Click to view

About Making such frequency segment tree, We fix a starting point say l, and consider subarrays S_{l,l} first, then S_{l,l+1} and so on. We can see that we just need to increase the frequency of A_r in frequency tree having all elements of subarray S_{l,r-1}. Hence, we can fix every possible start point and thus solving the problem.

Editorialist solution

Editorialist proceeds the same way as the tester, except for the part of finding out B_K. We make prefix arrays PRE[x][r] denoting the number of values in range [1,r] which have value \leq x.

Now, We can binary search on the number of elements smaller than the current element to find out the xth element such that (x-1)*m < K and x*m \geq K. For each iteration, we can compute in O(1) time the number of elements in the range [l,r] smaller or equal to the current mid element, hence finding the B_K in O(log(MAX)) time.

Now, checking the frequency of an element x in range can also be done from same prefix arrays.

Click to view

Frequency of x in range [l,r] is (PRE[x][r]-PRE[x][l]) - (PRE[x-1][r]-PRE[x-1][l]).

Another solution

Another possible solution is to iterate over the length of subarrays. For a given length, m does not change, and thus, P =\lceil K/m \rceil remain same. We can maintain two heaps, first being a max heap holding smallest p elements and other heap holding remaining elements. Whenever we move to the next starting position, we remove one element (at the previous starting point) and add another element (the rightmost element which got included), updating the heaps accordingly and finding the B_K easily. Remaining is left as an exercise.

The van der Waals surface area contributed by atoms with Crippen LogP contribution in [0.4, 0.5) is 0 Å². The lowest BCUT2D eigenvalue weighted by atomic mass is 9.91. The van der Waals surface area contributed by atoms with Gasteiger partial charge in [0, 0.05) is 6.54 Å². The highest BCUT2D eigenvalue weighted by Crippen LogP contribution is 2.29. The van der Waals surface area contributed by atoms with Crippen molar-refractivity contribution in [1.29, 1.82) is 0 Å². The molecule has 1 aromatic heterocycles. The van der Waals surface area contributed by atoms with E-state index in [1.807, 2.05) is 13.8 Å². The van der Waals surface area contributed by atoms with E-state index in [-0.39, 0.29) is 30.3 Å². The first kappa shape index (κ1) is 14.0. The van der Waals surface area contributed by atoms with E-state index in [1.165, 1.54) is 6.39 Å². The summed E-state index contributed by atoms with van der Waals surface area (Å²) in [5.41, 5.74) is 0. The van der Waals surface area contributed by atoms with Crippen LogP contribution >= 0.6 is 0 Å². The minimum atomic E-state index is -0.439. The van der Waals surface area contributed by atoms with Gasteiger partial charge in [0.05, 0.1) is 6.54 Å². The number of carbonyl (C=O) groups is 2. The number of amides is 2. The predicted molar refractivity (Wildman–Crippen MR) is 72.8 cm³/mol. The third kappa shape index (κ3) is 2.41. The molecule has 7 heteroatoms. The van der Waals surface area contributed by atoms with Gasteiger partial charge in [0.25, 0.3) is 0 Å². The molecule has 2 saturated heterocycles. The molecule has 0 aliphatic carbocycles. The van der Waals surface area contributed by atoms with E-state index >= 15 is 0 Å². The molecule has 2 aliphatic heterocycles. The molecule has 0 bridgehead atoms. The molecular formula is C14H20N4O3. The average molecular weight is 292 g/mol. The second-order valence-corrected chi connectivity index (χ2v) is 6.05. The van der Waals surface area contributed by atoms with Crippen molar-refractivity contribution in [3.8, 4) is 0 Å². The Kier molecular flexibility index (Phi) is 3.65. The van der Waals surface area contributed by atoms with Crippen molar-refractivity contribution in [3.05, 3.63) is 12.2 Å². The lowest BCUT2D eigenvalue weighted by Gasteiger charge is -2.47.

People say I write long and scary editorials. I believe they are worth it! What do you say?

### Time Complexity

Time complexity is O(N^2*log(N)) per test case. (Can you find a faster solution?)

### AUTHOR’S AND TESTER’S SOLUTIONS:

Setter’s solution

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Tester’s solution

Click to view
#include
#include
#include
using namespace std;

int n,k;
int a;

int IT;
int LEAFOFFSET = 2047;

{
int ind = val + LEAFOFFSET;

IT[ind]++;

ind /= 2;
while(ind > 0)
{
IT[ind] = IT[2*ind] + IT[2*ind + 1];
ind /= 2;
}
}

int kthFreq(int ver,int pos)
{
if (ver >= LEAFOFFSET)
return IT[ver];

if (IT[2*ver+1] == 0 || IT[2*ver] >= pos)
return kthFreq(2*ver, pos);
else
return kthFreq(2*ver+1, pos - IT[2*ver]);
}

int intCeil(int a, int b)
{
if (a % b == 0)
return a/b;
else
return a/b + 1;
}

bool query(int ln)
{
int replicas = intCeil(k,ln);
int pos = intCeil(k,replicas);

int freq = kthFreq(1,pos);

return IT[freq+LEAFOFFSET] > 0;
}

int main()
{
int i,j;
int ans = 0;
int t,test;

scanf("%d",&t);

for (test=1;test<=t;test++)
{
ans = 0;

scanf("%d %d",&n,&k);

for (i=1;i<=n;i++)
{
scanf("%d",&a[i]);
}

for (i=1;i<=n;i++)
{
memset(IT,0,sizeof(IT));

for (j=i;j<=n;j++)
{

if (query(j - i + 1))
ans++;
}
}

printf("%d\n",ans);
}

return 0;
}


Editorialist’s solution

Click to view
import java.util.*;
import java.io.*;
import java.text.*;
//Solution Credits: Taranpreet Singh
public class Main{
//SOLUTION BEGIN
void pre() throws Exception{}
void solve(int TC) throws Exception{
int n = ni();long k = nl();
int[] a = new int[1+n];
for(int i = 1; i<= n; i++)a[i] = ni();
int[][] p = new int[MX][1+n], fre = new int[MX][1+n];
for(int i = 1; i< MX; i++)for(int j = 1; j<= n; j++){
p[i][j] = p[i][j-1]+(a[j]<=i?1:0);
fre[i][j] = fre[i][j-1]+(a[j]==i?1:0);
}
int ans = 0;
for(int l = 1; l<= n; l++){
for(int r = l; r<= n; r++){
long len = r-l+1;
long fi = (k+len-1)/len;
long K = (k+fi-1)/fi;
int lo = 1, hi = 2000;
while(lo+1= K)hi = mid;
else lo = mid+1;
}
if(p[lo][r]-p[lo][l-1]>=K)hi = lo;
int f = fre[hi][r]-fre[hi][l-1];
if(fre[f][r]-fre[f][l-1]>0)ans++;
}
}
pn(ans);
}
//SOLUTION END